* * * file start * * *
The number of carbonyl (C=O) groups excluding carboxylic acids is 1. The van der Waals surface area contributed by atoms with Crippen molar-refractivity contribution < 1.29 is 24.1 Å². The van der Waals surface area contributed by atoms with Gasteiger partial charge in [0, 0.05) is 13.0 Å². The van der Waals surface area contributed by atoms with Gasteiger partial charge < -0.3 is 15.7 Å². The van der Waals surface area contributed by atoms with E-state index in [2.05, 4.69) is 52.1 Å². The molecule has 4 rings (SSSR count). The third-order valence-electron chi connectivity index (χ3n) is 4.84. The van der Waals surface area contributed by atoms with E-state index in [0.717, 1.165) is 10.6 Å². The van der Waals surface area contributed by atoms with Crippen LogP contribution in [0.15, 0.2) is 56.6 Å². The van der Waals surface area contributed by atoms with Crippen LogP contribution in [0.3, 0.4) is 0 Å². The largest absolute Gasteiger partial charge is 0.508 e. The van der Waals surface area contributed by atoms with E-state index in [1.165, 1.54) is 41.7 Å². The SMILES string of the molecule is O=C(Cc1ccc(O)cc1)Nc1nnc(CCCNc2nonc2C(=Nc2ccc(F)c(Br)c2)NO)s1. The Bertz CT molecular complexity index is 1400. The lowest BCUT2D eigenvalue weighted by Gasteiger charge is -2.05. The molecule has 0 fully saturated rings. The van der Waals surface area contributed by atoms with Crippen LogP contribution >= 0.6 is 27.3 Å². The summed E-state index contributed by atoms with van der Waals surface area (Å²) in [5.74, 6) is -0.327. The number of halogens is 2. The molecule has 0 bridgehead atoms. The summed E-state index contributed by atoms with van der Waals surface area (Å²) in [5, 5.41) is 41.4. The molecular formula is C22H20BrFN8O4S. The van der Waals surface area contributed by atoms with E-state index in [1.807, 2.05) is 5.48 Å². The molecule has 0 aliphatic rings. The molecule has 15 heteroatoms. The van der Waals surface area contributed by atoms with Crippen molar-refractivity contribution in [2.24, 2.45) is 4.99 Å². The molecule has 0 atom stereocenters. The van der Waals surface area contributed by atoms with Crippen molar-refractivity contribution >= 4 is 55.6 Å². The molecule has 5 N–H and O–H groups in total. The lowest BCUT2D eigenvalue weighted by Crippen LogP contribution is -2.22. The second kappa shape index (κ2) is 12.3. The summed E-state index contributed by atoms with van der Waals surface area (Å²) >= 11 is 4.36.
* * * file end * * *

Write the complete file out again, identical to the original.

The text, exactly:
The number of carbonyl (C=O) groups excluding carboxylic acids is 1. The van der Waals surface area contributed by atoms with Crippen molar-refractivity contribution < 1.29 is 24.1 Å². The van der Waals surface area contributed by atoms with Gasteiger partial charge in [0, 0.05) is 13.0 Å². The van der Waals surface area contributed by atoms with Gasteiger partial charge < -0.3 is 15.7 Å². The van der Waals surface area contributed by atoms with E-state index in [2.05, 4.69) is 52.1 Å². The molecule has 4 rings (SSSR count). The third-order valence-electron chi connectivity index (χ3n) is 4.84. The van der Waals surface area contributed by atoms with E-state index in [0.717, 1.165) is 10.6 Å². The van der Waals surface area contributed by atoms with Crippen LogP contribution in [0.15, 0.2) is 56.6 Å². The van der Waals surface area contributed by atoms with Crippen LogP contribution in [0.3, 0.4) is 0 Å². The largest absolute Gasteiger partial charge is 0.508 e. The van der Waals surface area contributed by atoms with E-state index in [1.165, 1.54) is 41.7 Å². The SMILES string of the molecule is O=C(Cc1ccc(O)cc1)Nc1nnc(CCCNc2nonc2C(=Nc2ccc(F)c(Br)c2)NO)s1. The Bertz CT molecular complexity index is 1400. The lowest BCUT2D eigenvalue weighted by Gasteiger charge is -2.05. The molecule has 0 fully saturated rings. The van der Waals surface area contributed by atoms with Crippen LogP contribution >= 0.6 is 27.3 Å². The summed E-state index contributed by atoms with van der Waals surface area (Å²) in [5.74, 6) is -0.327. The number of halogens is 2. The molecule has 0 bridgehead atoms. The summed E-state index contributed by atoms with van der Waals surface area (Å²) in [5, 5.41) is 41.4. The molecular formula is C22H20BrFN8O4S. The van der Waals surface area contributed by atoms with E-state index in [1.807, 2.05) is 5.48 Å². The molecule has 0 aliphatic rings. The molecule has 15 heteroatoms. The van der Waals surface area contributed by atoms with Crippen molar-refractivity contribution in [2.24, 2.45) is 4.99 Å². The molecule has 0 atom stereocenters. The van der Waals surface area contributed by atoms with Crippen molar-refractivity contribution >= 4 is 55.6 Å². The molecule has 5 N–H and O–H groups in total. The lowest BCUT2D eigenvalue weighted by Crippen LogP contribution is -2.22. The second kappa shape index (κ2) is 12.3. The summed E-state index contributed by atoms with van der Waals surface area (Å²) >= 11 is 4.36.